The first Luminous Mystery: the Baptism of Jesus in the Jordan. The Pope, in this mystery, reminds us that we are all called to be sons of the Son, as the Holy Spirit invests Jesus with His mission in obedience to the Father. I propose that the virtue to be sought in the light of this mystery is fidelity to one’s Christian vocation.
The second Luminous Mystery: Jesus’ self manifestation at the Wedding Feast at Cana. Our Holy Father, in this mystery, reflects that the great sign of turning water into wine was worked through Mary’s intercession. This sign opened the hearts of His disciples to believe in Jesus and His mission. I propose that the virtue for this mystery is the gift of discipleship.
The third Luminous Mystery: the Proclamation of the Kingdom and Call to Conversion. The Holy Father, in this mystery, links the particular passage of the proclamation of the Kingdom specifically to repentance and the forgiveness of sins. We are called to reflect upon Jesus’ ministry of mercy. I propose that for this mystery one seek metanoia, a conversion of heart. This is particularly to be achieved through the frequent and devout reception of the Sacrament of Penance, in which we receive the mercy of Christ as we are restored through His grace as healthy members of His body within His kingdom.
The fourth Luminous Mystery: the Transfiguration. The Pope, in writing on this great mystery, tells us that the Divinity of Christ shines forth from His glorious face. We also are reminded of the Heavenly Father’s pleasure in His Son and we are commanded to “listen to Him.” I propose that for this mystery we ask for the gift of contemplation of Christ’s Divinity. This gift of the Father working through the Holy Spirit allows us to unite ourselves with the three apostles and recognize that Christ is a Divine Person whose Divine nature is hypostatically united to His human nature. The Divine approval coming from the Father will enable us to be strengthened like the apostles during times of difficulty and suffering. What a great consolation it is to know that in being faithful to Christ we are being faithful to God made man.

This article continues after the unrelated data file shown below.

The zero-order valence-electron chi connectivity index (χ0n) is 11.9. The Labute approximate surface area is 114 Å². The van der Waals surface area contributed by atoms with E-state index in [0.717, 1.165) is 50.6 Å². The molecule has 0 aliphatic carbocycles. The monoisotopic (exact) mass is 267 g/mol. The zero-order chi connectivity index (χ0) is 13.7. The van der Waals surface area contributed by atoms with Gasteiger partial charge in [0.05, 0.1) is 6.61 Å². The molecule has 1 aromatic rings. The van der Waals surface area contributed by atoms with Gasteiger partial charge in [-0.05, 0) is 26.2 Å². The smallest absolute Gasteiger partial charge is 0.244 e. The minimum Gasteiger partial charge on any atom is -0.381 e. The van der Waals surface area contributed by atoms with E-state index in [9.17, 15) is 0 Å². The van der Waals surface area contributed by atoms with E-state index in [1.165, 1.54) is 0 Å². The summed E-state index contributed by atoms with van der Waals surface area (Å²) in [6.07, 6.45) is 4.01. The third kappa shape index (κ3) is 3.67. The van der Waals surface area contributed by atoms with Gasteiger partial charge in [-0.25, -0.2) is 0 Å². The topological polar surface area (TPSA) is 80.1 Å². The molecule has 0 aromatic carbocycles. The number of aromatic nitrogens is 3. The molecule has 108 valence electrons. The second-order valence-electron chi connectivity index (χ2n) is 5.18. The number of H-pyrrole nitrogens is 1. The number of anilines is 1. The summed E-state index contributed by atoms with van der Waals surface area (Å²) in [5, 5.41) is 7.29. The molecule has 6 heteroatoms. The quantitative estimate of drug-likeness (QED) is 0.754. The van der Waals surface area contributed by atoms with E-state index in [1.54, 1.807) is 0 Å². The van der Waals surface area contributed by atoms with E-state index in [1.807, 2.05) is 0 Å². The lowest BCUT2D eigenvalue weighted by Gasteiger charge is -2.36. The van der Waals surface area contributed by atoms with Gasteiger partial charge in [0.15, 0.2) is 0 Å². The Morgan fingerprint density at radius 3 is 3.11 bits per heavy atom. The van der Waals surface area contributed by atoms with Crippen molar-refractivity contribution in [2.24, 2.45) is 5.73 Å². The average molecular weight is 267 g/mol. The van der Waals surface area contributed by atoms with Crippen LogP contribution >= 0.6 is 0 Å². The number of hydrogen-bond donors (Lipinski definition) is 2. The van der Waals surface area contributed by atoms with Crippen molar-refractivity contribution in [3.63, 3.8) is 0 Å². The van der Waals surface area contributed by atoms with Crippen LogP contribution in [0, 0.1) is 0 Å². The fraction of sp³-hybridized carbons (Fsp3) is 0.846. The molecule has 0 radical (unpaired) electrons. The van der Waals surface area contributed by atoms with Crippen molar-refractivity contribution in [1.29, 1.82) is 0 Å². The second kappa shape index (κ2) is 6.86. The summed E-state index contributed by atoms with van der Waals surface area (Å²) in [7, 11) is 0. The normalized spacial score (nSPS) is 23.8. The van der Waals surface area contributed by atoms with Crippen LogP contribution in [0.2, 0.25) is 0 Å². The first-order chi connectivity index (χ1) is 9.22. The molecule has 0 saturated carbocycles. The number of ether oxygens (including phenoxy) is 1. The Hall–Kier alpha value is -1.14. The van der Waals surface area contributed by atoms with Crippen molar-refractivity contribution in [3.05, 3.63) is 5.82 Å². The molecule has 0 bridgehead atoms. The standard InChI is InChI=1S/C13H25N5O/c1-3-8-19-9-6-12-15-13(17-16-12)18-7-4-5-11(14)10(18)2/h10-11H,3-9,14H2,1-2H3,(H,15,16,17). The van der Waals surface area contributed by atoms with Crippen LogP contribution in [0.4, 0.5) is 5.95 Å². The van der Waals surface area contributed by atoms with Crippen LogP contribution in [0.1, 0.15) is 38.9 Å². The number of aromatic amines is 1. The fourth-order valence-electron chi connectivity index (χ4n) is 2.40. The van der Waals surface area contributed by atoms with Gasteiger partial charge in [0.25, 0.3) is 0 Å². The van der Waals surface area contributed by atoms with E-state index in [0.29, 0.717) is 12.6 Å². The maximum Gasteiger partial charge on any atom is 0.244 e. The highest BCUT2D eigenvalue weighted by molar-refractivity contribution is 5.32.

And finally, the fifth Luminous Mystery: the gift of the Eucharist, the great Sacrament of His love. Our Holy Father in his recent encyclical on the Eucharist, Ecclesia de Eucharistia, tells us, “By giving the Eucharist the prominence It deserves and by being careful not to diminish any of Its dimensions or demands, we show that we are truly conscious of the greatness of the gift.” (EE, #61) He goes on to remind us all that “no one is permitted to undervalue the mystery entrusted to our hands: it is too great for anyone to feel free to treat it lightly and with disregard for its sacredness and its universality.” (EE, #52) I propose that the virtue for this mystery is reverence for the Blessed Sacrament, in light of the powerful teaching of the Church and our Holy Father. This is a time for all of us to reawaken a deeper appreciation for this Priceless Gift which Christ has given to His Church. Reverence for the Eucharist is always important, but especially in a time when the sacrificial character of the Mass has been downplayed, various forms of Eucharistic devotion have been abandoned in many areas, and the priesthood itself has been attacked.
As we move closer to the end of this Year of the Rosary, which will conclude on October 16, I urge all of Christ’s faithful to enter ever more deeply into contemplating with Mary the face of Christ through the devout recitation of the Holy Rosary. Then, in the midst of this apostate age, we will all move closer to that new springtime foreseen by the Holy Father, by contemplating “the beauty of that face and the depth of His love.”